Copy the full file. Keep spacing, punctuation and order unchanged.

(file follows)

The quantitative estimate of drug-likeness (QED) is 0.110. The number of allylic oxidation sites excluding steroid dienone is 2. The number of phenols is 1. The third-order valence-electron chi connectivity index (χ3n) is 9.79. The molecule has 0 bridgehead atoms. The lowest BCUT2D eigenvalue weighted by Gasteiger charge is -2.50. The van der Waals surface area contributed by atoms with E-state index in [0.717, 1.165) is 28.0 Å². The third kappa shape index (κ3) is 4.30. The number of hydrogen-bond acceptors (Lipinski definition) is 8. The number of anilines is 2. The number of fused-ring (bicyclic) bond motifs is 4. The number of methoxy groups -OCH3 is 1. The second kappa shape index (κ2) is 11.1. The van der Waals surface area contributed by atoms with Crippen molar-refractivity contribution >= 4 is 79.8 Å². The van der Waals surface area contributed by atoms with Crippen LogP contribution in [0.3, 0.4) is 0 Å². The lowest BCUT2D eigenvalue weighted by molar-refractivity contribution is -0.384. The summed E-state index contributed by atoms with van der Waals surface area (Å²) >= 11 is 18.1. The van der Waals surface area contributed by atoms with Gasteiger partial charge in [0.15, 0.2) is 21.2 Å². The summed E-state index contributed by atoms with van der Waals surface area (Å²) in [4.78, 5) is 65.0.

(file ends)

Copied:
The quantitative estimate of drug-likeness (QED) is 0.110. The number of allylic oxidation sites excluding steroid dienone is 2. The number of phenols is 1. The third-order valence-electron chi connectivity index (χ3n) is 9.79. The molecule has 0 bridgehead atoms. The lowest BCUT2D eigenvalue weighted by Gasteiger charge is -2.50. The van der Waals surface area contributed by atoms with E-state index in [0.717, 1.165) is 28.0 Å². The third kappa shape index (κ3) is 4.30. The number of hydrogen-bond acceptors (Lipinski definition) is 8. The number of anilines is 2. The number of fused-ring (bicyclic) bond motifs is 4. The number of methoxy groups -OCH3 is 1. The second kappa shape index (κ2) is 11.1. The van der Waals surface area contributed by atoms with Crippen molar-refractivity contribution >= 4 is 79.8 Å². The van der Waals surface area contributed by atoms with Crippen LogP contribution in [0.3, 0.4) is 0 Å². The lowest BCUT2D eigenvalue weighted by molar-refractivity contribution is -0.384. The summed E-state index contributed by atoms with van der Waals surface area (Å²) >= 11 is 18.1. The van der Waals surface area contributed by atoms with Gasteiger partial charge in [0.15, 0.2) is 21.2 Å². The summed E-state index contributed by atoms with van der Waals surface area (Å²) in [4.78, 5) is 65.0.